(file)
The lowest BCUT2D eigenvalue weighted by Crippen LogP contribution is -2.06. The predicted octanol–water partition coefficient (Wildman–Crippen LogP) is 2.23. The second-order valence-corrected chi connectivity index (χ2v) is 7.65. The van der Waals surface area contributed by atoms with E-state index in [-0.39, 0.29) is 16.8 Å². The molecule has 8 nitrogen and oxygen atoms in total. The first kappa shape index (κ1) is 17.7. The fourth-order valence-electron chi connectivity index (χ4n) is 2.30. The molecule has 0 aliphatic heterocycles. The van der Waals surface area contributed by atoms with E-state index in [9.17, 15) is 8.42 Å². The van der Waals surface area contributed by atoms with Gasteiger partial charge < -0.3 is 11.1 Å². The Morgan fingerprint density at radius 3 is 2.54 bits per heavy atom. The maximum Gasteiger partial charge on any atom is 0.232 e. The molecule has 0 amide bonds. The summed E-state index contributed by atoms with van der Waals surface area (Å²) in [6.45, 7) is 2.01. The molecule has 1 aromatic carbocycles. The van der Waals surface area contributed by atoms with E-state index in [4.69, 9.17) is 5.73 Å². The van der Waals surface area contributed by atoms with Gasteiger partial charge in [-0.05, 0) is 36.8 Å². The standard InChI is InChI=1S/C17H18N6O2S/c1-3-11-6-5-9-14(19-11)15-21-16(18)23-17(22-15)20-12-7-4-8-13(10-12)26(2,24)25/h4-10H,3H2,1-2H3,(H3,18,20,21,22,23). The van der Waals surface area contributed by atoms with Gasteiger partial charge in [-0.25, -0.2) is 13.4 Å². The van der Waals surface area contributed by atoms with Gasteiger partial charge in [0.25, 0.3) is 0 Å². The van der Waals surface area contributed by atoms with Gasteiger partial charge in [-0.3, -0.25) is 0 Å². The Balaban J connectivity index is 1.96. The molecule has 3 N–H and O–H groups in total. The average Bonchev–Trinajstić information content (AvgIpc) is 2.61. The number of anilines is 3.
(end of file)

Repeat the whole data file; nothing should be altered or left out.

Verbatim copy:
The lowest BCUT2D eigenvalue weighted by Crippen LogP contribution is -2.06. The predicted octanol–water partition coefficient (Wildman–Crippen LogP) is 2.23. The second-order valence-corrected chi connectivity index (χ2v) is 7.65. The van der Waals surface area contributed by atoms with E-state index in [-0.39, 0.29) is 16.8 Å². The molecule has 8 nitrogen and oxygen atoms in total. The first kappa shape index (κ1) is 17.7. The fourth-order valence-electron chi connectivity index (χ4n) is 2.30. The molecule has 0 aliphatic heterocycles. The van der Waals surface area contributed by atoms with E-state index in [9.17, 15) is 8.42 Å². The van der Waals surface area contributed by atoms with Gasteiger partial charge < -0.3 is 11.1 Å². The Morgan fingerprint density at radius 3 is 2.54 bits per heavy atom. The maximum Gasteiger partial charge on any atom is 0.232 e. The molecule has 0 amide bonds. The summed E-state index contributed by atoms with van der Waals surface area (Å²) in [6.45, 7) is 2.01. The molecule has 1 aromatic carbocycles. The van der Waals surface area contributed by atoms with E-state index in [4.69, 9.17) is 5.73 Å². The van der Waals surface area contributed by atoms with Gasteiger partial charge in [-0.05, 0) is 36.8 Å². The standard InChI is InChI=1S/C17H18N6O2S/c1-3-11-6-5-9-14(19-11)15-21-16(18)23-17(22-15)20-12-7-4-8-13(10-12)26(2,24)25/h4-10H,3H2,1-2H3,(H3,18,20,21,22,23). The van der Waals surface area contributed by atoms with Gasteiger partial charge in [-0.25, -0.2) is 13.4 Å². The van der Waals surface area contributed by atoms with Gasteiger partial charge in [0.25, 0.3) is 0 Å². The van der Waals surface area contributed by atoms with Gasteiger partial charge in [-0.3, -0.25) is 0 Å². The Balaban J connectivity index is 1.96. The molecule has 3 N–H and O–H groups in total. The average Bonchev–Trinajstić information content (AvgIpc) is 2.61. The number of anilines is 3.